Special Relativity T
My question is the T/U paradox as explained in Taylor's spacetime
physics (it is also one of the scenarios in the program rellab
by physics academic software.
the paradox is as follows
a U made of steel has a detonator switch connected to the bottom of the
uU and connected to an explosive. TA T made of the same steel just fits in t
U when they are at trest wrt eraacth other. The T is moved far away from
the U and accelerated to v=.9c. The T From the reference fromaeame of the U
the T is lorentz contracted and the T is too short to reach the detonator
From the reference frame od f the he T the U is arms are contracted and the
T can strike the switch. Which occurs?
I have been able to work my way through the other typical problems
like the barn/pole paradox , and the runner train paradox. This one has
What a beeyootiful problem. The answer to the paradox is that the bomb
goes off, since all observers agree after the collision that U and T are at
rest and fit exactly into one another. Relativity does not alter the nature
of events, just the order and interval between them. Two points are key to
understanding what T and U would deduce from their observations: the first
is that the speeding, shortened other object *lengthens* when it slows down
during the collision. The second is that neither T nor U see as simultan-
eous (1) the crossbar of the T hitting the ends of the U and (2) the point
of the T hitting the bottom of the U. From T's point of view, 2 precedes 1,
while U concludes 1 happens before 2. There is another frame of reference
(moving with the center of mass) in which both events occur at the same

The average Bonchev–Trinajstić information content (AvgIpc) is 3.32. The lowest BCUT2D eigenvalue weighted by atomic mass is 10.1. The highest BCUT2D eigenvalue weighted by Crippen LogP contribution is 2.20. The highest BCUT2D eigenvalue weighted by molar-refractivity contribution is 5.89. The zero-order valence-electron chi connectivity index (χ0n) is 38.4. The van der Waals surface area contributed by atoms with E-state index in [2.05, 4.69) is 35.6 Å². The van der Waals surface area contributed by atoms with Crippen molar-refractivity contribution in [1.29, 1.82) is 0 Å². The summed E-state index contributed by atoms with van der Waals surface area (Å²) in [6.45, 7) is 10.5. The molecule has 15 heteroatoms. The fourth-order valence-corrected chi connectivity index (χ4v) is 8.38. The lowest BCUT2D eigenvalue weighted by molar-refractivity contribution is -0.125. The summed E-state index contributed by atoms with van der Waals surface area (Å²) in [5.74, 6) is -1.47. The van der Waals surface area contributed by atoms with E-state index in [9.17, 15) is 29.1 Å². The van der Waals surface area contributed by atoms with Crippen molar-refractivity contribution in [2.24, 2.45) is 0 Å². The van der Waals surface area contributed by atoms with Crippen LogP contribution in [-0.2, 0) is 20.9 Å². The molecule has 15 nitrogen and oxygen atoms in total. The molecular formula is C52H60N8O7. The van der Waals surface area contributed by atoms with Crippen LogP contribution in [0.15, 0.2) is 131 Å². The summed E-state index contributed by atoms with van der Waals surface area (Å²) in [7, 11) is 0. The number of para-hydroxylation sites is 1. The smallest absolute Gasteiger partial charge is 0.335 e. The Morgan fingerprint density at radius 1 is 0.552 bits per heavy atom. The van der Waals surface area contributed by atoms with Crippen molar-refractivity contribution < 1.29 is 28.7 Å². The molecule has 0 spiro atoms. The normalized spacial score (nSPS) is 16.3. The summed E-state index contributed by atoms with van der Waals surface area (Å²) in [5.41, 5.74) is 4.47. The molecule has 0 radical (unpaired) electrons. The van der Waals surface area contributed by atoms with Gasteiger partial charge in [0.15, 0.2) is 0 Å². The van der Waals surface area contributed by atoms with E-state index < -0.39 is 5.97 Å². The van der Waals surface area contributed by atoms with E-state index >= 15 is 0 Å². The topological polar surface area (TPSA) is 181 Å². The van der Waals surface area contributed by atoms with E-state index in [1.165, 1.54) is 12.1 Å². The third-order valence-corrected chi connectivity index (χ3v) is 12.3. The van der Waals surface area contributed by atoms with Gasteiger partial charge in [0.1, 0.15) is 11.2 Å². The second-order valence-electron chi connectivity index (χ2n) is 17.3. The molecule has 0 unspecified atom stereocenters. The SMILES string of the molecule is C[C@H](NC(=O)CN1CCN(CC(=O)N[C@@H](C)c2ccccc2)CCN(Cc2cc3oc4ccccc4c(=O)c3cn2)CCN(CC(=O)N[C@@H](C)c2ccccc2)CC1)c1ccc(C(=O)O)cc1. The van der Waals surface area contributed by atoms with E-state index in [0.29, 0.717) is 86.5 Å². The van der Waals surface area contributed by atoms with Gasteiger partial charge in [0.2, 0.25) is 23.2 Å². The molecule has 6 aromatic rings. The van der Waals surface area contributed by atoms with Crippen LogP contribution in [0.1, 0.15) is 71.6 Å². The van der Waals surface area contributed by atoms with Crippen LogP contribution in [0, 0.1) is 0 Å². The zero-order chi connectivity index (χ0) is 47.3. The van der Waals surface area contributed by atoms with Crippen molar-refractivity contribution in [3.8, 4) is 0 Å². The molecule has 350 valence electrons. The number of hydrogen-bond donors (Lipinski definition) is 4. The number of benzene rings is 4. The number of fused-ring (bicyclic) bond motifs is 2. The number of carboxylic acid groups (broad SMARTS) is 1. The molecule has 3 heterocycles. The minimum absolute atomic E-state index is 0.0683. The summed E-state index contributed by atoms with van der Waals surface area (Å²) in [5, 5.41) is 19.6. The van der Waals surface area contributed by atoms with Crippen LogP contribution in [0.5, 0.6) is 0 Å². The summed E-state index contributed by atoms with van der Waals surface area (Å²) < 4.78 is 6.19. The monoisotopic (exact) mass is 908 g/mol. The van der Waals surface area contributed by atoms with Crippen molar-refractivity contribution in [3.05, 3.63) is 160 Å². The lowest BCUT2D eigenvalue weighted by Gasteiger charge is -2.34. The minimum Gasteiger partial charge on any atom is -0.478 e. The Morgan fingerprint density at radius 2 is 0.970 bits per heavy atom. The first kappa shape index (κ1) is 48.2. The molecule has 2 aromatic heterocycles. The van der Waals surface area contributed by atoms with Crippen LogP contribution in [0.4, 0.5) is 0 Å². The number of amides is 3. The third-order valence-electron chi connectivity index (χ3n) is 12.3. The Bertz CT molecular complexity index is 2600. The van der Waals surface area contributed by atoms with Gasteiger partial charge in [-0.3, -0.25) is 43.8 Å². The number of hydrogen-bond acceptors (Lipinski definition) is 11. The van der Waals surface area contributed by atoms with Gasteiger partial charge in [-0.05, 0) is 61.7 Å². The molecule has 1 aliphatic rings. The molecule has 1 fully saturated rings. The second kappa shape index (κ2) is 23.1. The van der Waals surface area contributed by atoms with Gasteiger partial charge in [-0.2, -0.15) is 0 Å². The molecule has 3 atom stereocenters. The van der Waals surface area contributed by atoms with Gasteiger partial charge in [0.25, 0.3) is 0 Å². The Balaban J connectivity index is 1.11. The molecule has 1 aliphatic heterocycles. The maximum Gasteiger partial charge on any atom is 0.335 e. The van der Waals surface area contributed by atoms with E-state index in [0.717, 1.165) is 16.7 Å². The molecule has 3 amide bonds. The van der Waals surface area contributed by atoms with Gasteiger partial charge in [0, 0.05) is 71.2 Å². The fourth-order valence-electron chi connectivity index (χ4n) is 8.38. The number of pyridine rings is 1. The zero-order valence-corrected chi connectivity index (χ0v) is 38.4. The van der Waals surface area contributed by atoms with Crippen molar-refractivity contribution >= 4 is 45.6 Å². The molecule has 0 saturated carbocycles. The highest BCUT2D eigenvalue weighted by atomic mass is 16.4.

time and in which T and U are the same length always.
One always talks in relativity class about what observers *deduce* in
their respective frames of reference. But it is fun to imagine what T and U
would actually *see* according to our own habits of perception as the
collision unfolds. To be concrete, let us imagine T and U at rest are each
100 million miles long (about the distance from Earth to the Sun), and they
approach each other at a speed such that each would deduce with all the
relativity math that the other is half its rest length. This speed turns
out to be 87% of the speed of light c, or about 161,000 miles/sec. There
are four interesting points of view: (A) sitting on the ends of the U, (B)
sitting at the bottom of the U, (C) sitting on the point of the T, and (D)
sitting on the crossbar of the T. Suppose everybody somehow synchronizes
their watches so they all agree the point of the T passes the ends of the U
at 5:00 pm exactly. Now as 5:00 pm comes on A sees the T approaching fast.
Suppose A measures the length and speed of T naively, the way you usually
would do it. To measure the length we suppose mile markers along the route
T takes; A just notes which mile markers he sees next to the front and back
of the T at a certain moment and subtracts. To measure the speed of T he
starts his stopwatch when he sees the point pass a mile marker, then stops
it when he sees the point pass the next, and divides. What will he see?